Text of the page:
The path to Camp Leakey


Mom with baby.  Mom's drinking the vitamin milk.
Just like the Komodo dragons, I find it difficult describe our experience with the orangutans to the extent that it deserves.  It's one of those 'need to be there' type of places and was for sure one of the coolest things we have ever done.  Fortunately, this is one of the places that non-boaters can actually get to.  There are daily flights to the Pangkalan Bun Airport (PKN) from Jakarta and a few nice hotels to choose from in Pangkalan Bun.  From there, Harry's Yacht Service will set you up with whatever you need for your 2 or 3 day trip. http://harryyachtservice.blogspot.co.id/



Junior, Mom, and Baby
The word orangutan comes from the Malaysian language.  Orang means Person, Utan means Forest.  Orangutans are only on the islands of Borneo and Sumatra.  We did a two day trip to the Tajung Puting National Park to see these Great Apes in their natural habitat.  Unfortunately that habitat is rapidly disappearing due to deforestation.



Trying to squeeze around the fence post
Orangutans share 97% of our DNA which is actually less than the chimpanzee, but the 97% appears to be in the parts of the human genome that actually matter.  So orangutans appear to be much more closely related to humans than chimpanzees.  They are among the most intelligent primates, orangutans are adept at using a number of sophisticated tools to gather food and also make sleeping nests each night from branches and leaves. research suggests that different orangutan groups acquire different skills which are maintained and transmitted in a population through social learning.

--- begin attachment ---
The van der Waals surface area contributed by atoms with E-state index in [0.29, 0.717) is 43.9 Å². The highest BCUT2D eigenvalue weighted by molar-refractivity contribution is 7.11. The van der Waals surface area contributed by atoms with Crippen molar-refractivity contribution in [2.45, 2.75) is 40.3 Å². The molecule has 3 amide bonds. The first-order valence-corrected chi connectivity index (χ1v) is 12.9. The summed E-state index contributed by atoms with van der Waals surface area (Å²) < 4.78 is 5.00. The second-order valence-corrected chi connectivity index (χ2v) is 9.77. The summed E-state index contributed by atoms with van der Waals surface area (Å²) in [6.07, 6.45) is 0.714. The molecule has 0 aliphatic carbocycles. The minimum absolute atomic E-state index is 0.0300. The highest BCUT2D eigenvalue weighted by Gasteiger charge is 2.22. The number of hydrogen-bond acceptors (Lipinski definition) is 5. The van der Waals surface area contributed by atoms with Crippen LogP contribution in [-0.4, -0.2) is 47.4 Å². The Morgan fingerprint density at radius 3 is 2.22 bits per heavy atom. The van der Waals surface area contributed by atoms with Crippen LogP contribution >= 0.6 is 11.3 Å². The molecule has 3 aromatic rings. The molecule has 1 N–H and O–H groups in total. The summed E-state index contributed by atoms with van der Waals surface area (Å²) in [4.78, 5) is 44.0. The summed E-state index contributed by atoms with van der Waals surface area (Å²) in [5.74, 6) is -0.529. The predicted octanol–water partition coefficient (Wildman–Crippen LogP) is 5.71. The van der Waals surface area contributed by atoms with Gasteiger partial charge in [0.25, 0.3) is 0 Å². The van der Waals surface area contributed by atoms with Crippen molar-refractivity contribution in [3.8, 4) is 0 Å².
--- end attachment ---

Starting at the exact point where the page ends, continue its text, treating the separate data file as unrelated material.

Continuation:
The babies never let go of their mothers


We visited 3 park stations.  The rangers put out bananas and vitamin milk at the daily feedings.  During the dry season, there aren't many forest fruits to eat so there are many more orangutans visiting the platforms at feeding time.  During the wet season when forest fruits are more plentiful, there may not be any visiting apes. 



When you can't carry baby and bananas, just shove the bananas in your mouth
Orangutan rehabilitation used to be done here but now is only done at Sepilok, Sabah in Malaysian Borneo.  Baby orangutans are illegally poached for pets.  The mothers are killed by the poachers since they will fight to the death rather than give up their baby.  These babies are sooner or later found and returned for rehabilitation.  Babies are also orphaned because their mothers were killed intentionally by illegal logging and deforestation.  They haven't learned the necessary skills to survive in the wild from their mothers so caretakers raise them like their mothers would have done.